In its recent Notice of Proposed Rulemaking (NOPR) on wholesale competition and open-access transmission,1 the Federal Energy Regulatory Commission (FERC) has outlined a plan to revolutionize the electricity industry.
The Montana Public Service Commission (PSC) has decided not to adopt federal standards for natural gas integrated resource planning (IRP) and demand-side management (DSM) contained in section 115 of the Energy Policy Act of 1992 (EPAct), concluding that current information did not support establishing formal standards in those areas. The PSC explained that the expected costs of future commission involvement in the matter outweigh the benefits that might reasonably be expected at this time. Re Section 115, Energy Policy Act of 1992, Order No. 5861, Docket No. 94.9.42, Aug.
Metropolitan Edison Co. (ME) and Pennsylvania Electric Co. (PE), subsidiaries of General Public Utilities Corp. (GPU), have asked the Federal Energy Regulatory Commission (FERC) for rehearing on parts of its July 6 order, which the two companies had challenged under the Public Utility Regulatory Policies Act in Pennsylvania (Docket No. EL95-41-000).
Specifically, the utilities had challenged the Pennsylvania Public Utility Commission's (PUC's) method of using a coal plant proxy to calculate a default level of avoided costs.
investor-owned electrics at $50 to $300 billion, depending on market-price assumptions. The most likely scenario would produce about $135 billion in stranded costs, compared to present total industry equity of about $165 billion and total assets of $570 billion.
I appreciated Michael Gerrard's August piece, "Dodging the NIMBY Bullet: A Solution to Waste Facility Siting" (Perspective, p. 18). Waste facility siting is a subject that I consider a significant problem facing every U.S. citizen. Clearly, source reduction and recycling of waste should be and often is given priority over the construction of new disposal capacity.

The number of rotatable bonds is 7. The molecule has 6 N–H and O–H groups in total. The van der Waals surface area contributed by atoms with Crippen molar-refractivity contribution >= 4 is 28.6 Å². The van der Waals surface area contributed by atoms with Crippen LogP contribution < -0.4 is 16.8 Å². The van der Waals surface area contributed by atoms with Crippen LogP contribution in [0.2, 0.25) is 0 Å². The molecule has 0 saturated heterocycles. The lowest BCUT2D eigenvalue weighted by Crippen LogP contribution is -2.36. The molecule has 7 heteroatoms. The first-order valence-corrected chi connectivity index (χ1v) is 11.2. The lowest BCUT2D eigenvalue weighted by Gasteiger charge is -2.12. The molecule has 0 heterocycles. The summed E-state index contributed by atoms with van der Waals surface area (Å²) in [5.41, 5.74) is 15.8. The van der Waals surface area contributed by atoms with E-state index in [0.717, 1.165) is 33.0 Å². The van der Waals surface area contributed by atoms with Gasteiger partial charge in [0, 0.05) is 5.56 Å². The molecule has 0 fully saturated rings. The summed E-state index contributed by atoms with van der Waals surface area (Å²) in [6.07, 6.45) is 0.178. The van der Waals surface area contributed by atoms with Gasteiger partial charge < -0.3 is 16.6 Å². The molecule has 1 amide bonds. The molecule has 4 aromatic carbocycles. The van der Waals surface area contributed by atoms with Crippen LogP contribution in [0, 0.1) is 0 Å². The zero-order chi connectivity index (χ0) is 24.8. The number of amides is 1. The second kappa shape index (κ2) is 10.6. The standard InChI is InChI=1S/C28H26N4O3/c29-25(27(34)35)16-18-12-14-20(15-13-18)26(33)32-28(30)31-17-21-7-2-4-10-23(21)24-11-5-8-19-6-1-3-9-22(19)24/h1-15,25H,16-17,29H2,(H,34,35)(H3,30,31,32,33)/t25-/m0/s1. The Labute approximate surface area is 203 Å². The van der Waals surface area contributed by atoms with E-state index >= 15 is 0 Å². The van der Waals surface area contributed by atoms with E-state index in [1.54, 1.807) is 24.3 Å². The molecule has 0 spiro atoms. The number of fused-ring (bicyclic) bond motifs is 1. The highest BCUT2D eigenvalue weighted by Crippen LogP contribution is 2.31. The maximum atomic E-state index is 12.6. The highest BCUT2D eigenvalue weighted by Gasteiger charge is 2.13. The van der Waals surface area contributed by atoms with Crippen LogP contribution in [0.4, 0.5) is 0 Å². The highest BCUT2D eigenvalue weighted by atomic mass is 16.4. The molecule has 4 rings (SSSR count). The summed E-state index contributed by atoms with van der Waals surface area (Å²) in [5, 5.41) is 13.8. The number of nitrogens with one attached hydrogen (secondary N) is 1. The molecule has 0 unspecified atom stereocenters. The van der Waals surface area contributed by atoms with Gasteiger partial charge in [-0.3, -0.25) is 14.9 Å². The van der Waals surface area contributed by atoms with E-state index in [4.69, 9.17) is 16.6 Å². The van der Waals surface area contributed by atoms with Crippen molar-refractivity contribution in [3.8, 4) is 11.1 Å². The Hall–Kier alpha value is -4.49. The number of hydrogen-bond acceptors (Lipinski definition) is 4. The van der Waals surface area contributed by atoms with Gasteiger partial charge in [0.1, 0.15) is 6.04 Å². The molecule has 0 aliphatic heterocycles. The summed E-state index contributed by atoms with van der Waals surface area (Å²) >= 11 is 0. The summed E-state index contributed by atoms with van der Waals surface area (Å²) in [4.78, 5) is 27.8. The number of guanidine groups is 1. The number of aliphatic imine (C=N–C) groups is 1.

The debate today in many state capitals is whether electric restructuring will help or hurt the residential and small commercial customer.
Proponents of wholesale and retail wheeling foresee a positive result. They claim that residential and small commercial electric consumers stand to gain as much from competition in electric generation as do large industrial customers with high load factors.
The California Public Utilities Commission (CPUC) has once again turned back an attempt by the Communications Workers of America to invoke state utility regulation to solve labor complaints against Pacific Bell.The union had complained that PacBell's use of lower-paid technicians to perform duties allegedly reserved for higher-paid contract classifications violated the state's public utility code.
VIRGINIA QUESTIONS NUCLEAR WASTE FUND PAYMENTS TO FEDS
SEPTEMBER 15, 1995
The Southwest Regional Transmission Association (SWRTA) has filed amended bylaws with the Federal Energy Regulatory Commission (FERC), incorporating two FERC conditions: 1) comparable transmission service, and 2) a single regional transmission plan. To achieve comparability, each transmitting member subject to FERC jurisdiction under sections 205 and 206 of the Federal Power Act will file comparable transmission service tariffs with the FERC.
executive director of Toward Utility Rate Normalization (TURN), a consumer advocacy group, has asked California Gov. Pete Wilson for the vacant seat on the California Public Utilities Commission (CPUC).